In 1998, she was married in Las Vegas to Deputy Los Angeles County Counsel Howard M. Haffner, but filed for dissolution of marriage in 2002 in Ventura Superior Court. Their marriage did not produce any children—but, Loo volunteers, she has two cats.
She has two older sisters, both of whom are attorneys: Deputy Los Angeles City Attorney Wendy A. Loo and Sherman Oaks family law practitioner Lori A. Loo. Their father Thomas S. Loo, is a Santa Monica corporate securities lawyer.
Cynthia Loo’s father will be loaning her campaign committee $20,000 and her mother will loan it $10,000, Loo says, noting: “Maybe I’ll put in $5,000.” She remarks she will engage in “a lot of fundraising” and expects to garner $200,000-$250,000.
“I believe I have a large constituency,” the referee boasts, noting her extensive involvement in bar activities.
She is a lifetime member of the Southern California Chinese Lawyers Assn, is a member of the governing boards of the Women Lawyers Association of Los Angeles, Asian-Pacific American Women Lawyers Law Alliance, Asian Pacific American Bar Assn., and the California Asian-Pacific American Judges’ Association, and chairs the Multicultural Bar Alliance’s Diversity on the Bench/Judicial Mentoring program.
Loo also says she is “very well known” in the local Asian American community.
The Malibu Surfside News has reported that Loo is “confident” of winning outright in the primary against her two opponents. However, she now cites a remark to her by a political consultant that she will probably receive 40 percent of the vote on June 3—which still pleases her. The consultant, she says, knew that she had already hired someone else to guide her campaign—Evelyn Jerome Alexander—so “he had no reason to kiss my ass” in prognosticating a large share of the votes going to her.
Now apparently resolved to there being a run-off, she says she will have a candidate statement (in the Voter’s Pamphlet) “for the November election.”
She says she assumes she’ll be in a run-off with Deputy District Attorney Thomas Rubinson who, she points out, has 17 years’ experience in the District Attorney’s Office, while a third candidate, Mark Lee, has 10 years of experience in that same office.
Loo is a volunteer instructor at the People’s College of Law. She was the 2004 winner of the Juvenile Court Bar Association “Judge of the Year” award.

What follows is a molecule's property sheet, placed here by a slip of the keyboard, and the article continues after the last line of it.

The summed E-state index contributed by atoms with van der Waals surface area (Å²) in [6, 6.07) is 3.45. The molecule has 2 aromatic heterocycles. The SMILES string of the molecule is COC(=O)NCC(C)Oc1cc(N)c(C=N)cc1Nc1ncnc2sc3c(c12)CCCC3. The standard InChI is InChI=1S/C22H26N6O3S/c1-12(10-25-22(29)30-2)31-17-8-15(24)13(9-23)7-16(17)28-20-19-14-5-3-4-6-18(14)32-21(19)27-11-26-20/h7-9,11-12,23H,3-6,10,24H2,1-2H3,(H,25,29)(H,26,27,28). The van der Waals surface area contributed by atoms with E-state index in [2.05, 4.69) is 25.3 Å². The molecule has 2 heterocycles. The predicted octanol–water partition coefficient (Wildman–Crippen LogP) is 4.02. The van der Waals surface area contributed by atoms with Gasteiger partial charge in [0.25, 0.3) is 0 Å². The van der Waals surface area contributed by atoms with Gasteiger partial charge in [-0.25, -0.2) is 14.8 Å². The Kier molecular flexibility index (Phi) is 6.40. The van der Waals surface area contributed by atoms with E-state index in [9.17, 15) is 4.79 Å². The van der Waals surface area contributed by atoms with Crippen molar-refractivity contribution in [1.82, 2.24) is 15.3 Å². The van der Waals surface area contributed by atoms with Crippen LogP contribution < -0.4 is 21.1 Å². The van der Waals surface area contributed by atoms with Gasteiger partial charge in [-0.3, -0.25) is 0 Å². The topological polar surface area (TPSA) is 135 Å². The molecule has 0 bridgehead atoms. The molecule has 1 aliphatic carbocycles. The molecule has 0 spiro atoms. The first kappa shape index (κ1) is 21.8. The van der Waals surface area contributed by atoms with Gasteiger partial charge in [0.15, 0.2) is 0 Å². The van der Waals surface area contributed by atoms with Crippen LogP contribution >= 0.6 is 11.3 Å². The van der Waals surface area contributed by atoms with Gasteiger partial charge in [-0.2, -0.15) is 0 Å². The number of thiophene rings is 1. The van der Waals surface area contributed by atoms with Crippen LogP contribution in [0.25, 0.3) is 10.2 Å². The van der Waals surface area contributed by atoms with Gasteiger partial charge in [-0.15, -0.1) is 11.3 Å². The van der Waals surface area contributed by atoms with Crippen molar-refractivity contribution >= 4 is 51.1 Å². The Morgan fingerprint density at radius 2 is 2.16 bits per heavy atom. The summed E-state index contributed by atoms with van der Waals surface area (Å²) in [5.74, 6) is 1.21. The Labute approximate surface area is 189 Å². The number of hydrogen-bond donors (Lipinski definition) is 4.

Deputy District Attorney Is Viewed as ‘Nice,’ But Ineffectual
Los Angeles Deputy District Attorney Mark Lee is a nice young man.
That’s the picture painted of him by three judges of the Los Angeles Superior Court—a court to which Lee is presently seeking election.
One of the jurists describes Lee, 39, as “nice, competent.”
“Mark Lee is young and sweet….I don’t think he has the experience, yet, to do the various tasks of a judge.”
A third judge says of him:
“He’s a nice enough guy, he’s nice.”
The judge adds:
“He hasn’t done any trials in a very long time.”
Lee, after 10 years in the office, is assigned to an arraignment court, the judge notes, suggesting that if he were “a go-getter or high achiever,” he’d be operating on a higher level.
The candidate, who is presently stationed in the Antelope Valley and previously worked in San Fernando, is little known, even by reputation, outside of his current bailiwick.
Defense Lawyer Comments
William A. Clark, a criminal defense lawyer who practices in the Michael D. Antonovich Courthouse in Lancaster (who unsuccessfully challenged an Antelope Municipal Court judge in 2000), says of Lee:
“My impression is that he could use a lot more seasoning for the intended position before he takes on the mantle.
“If the position were for the former Municipal Court I would be more enthusiastic, however it’s not, and I don’t think he’s ready for the big time. In this day and age of strained resources he just isn’t suited to the prospect of taking over an active trial calendar, or a busy prelim[inary hearing] court and being considered effective in the position.”
Clark says the mid-level deputy “just hasn’t had sufficient exposure with any of the upper level felonies to have earned his stripes.”
Another practitioner comments:
“Mr. Lee is a very nice fellow. His temperament would be fine.”
The lawyer goes on to add that Lee, assigned to the Early Disposition Program in the felony arraignment court, “has no concept of what a fair sentence would be,” remarking:
“His offers rarely result in a settlement because they are often too close to the maximum. As a result, there are many preliminary hearings. Often, the offers are reduced at the prelim.”
Needs More Seasoning
From a criminal defense lawyer in Lancaster come these words:
“He needs more seasoning before he could be a judge.”
While Lee “seems to be a very decent fellow,” he is not “hardworking, diligent,” or willing to undertake more work than he has to, the attorney says. He sees Lee as ineffective as disposing of cases because he “would just take the safe route” and would not look at mitigating evidence, dismissing it with the advice: “Just show it at the prelim.”
The Feb. 13 edition of The Signal, a newspaper in the Santa Clarita Valley, quotes Lee as saying:
“I work in the court daily as a prosecutor. I’ve been in the system long enough to know the ins and outs of the court, but not so long where I am indifferent to the needs of victims and justice for clients.”
Lee, who has his undergraduate degree from UC Berkeley and his law degree from Rutgers, was admitted to practice on Dec. 10, 1996. He is married and has three children.
He declined to participate in the interview process with this newspaper.